From a secular view, there are traditions that are notable when using St. Patrick's Day to celebrate the Irish Heritage. Take the Blarney Stone for instance. The stone's has a connection to St. Patrick himself. However, in Irish tradition it is said that the Blarney stone has magical properties due to an old woman casting a spell on the stone to reward a king who had saved her from drowning. Kissing the stone gave the king the ability to speak sweetly and convincingly. The stone itself is located at Blarney Castle is located in County Cork, Ireland. The Blarney stone is located in the southern tower wall between the main castle wall and the parapet. If you want to kiss the stone you have to lie on your back and bend backward and downward, holding iron bars for support.
What about the wee folk, you know, leprechauns? Well, according to Irish folklore, they are fairy folk that resemble a little old man. They stand about 2 feet tall. Their personality is described to be very unfriendly. They are also known to have a pot gold. It is said that if you hear a hammer pounding they are close by making shoes. To catch a leprechaun is tricky though. To capture one, you would have to threaten bodily harm yet you must be watchful of them because they will disappear on you the first chance they get.
The Color Green
The color green is also associated with the holiday. It probably started with the fact that it is associated with Ireland's rich green landscape. The color green is also associated with spring and represents hope and nature. It then evolved into a childhood tradition of getting pinched on St. Patrick's Day if you aren't wearing green.
What about food traditions? Generally, corn beef and cabbage is prepared. Some also make Irish soda bread and other traditional Irish meals. Oh and we can't forget green beer. Many bars and pubs will add green food coloring to the beer on tap.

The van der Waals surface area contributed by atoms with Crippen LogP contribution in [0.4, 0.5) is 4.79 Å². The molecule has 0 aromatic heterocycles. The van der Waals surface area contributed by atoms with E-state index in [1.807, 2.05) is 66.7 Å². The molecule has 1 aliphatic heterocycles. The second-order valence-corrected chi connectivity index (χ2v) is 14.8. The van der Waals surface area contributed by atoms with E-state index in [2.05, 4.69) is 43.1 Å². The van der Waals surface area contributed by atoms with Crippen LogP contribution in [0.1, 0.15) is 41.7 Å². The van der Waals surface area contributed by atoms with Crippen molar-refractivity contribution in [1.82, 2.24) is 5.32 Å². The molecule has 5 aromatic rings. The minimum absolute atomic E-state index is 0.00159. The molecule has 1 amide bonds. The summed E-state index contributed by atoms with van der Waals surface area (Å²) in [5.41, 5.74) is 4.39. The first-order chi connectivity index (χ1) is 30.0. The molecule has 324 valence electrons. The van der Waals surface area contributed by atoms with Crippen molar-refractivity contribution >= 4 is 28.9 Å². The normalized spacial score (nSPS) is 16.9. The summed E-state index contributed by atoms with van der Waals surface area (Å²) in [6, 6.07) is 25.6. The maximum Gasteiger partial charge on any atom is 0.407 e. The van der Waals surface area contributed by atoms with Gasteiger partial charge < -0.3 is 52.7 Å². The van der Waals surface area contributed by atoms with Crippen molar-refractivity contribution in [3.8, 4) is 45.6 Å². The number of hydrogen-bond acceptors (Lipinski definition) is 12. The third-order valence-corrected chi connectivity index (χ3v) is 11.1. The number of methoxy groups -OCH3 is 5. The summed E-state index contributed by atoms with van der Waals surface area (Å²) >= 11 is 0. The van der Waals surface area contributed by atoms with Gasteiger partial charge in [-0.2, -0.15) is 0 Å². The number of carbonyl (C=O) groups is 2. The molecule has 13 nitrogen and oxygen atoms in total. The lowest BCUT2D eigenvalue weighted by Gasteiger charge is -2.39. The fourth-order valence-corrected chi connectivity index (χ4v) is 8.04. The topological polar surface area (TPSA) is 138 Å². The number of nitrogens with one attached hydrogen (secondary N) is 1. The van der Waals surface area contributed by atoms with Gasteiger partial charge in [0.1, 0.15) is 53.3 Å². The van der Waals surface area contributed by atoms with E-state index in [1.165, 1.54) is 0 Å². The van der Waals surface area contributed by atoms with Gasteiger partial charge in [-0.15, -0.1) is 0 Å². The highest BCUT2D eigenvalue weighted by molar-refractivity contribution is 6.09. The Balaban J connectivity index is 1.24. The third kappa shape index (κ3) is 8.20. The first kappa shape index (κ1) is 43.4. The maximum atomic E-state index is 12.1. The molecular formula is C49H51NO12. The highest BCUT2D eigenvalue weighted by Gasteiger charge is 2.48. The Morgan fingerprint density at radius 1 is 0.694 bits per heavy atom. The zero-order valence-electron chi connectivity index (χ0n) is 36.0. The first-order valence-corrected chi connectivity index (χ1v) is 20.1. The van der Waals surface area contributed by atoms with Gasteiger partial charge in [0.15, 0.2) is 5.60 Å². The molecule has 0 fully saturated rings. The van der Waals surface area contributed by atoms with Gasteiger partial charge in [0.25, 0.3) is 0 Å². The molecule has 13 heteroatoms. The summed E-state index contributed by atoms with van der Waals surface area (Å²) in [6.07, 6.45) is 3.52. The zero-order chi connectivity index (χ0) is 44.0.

If you would prefer to stick with more traditional foods and drinks, you can find several recipes at the following links:
Traditional Irish Recipes
Try our 20 favorite recipes for traditional Irish food from the emerald isle such as Irish calcannon, soda bread, green beer and more at Food.com.
Once the merrymaking is under way, celebrate St. Patrick's Day with a feast straight out of the Emerald Isle. This recipe collection includes traditional Irish stew, colcannon, homemade corned beef, and more.
For centuries, Ireland has produced world-renowned beverages. Here are our favorites, from Guinness to Miwadi!
In conclusion, whether you celebrate St. Patrick's Day from a religious aspect or from a secular aspect, the holiday has evolved to honor Ireland's rich culture and traditions. In many countries, especially the United States, you don't even have to be Irish to celebrate the rich Irish heritage. It is a time to gather with friends and family to party and have a great time while honoring a vibrant culture that is steeped in traditions, folklore, food, and ale.
Your Feedback Matters
So how do you celebrate St. Patrick's Day? If you are from Ireland, what are your thought and feeling on how Americans and other countries celebrate St. Patrick's Day? Feel free to leave a comment and start respectful discussion on the origins and traditions of St. Patrick's Day.
© 2015 Linda Soaring Eagle Sarhan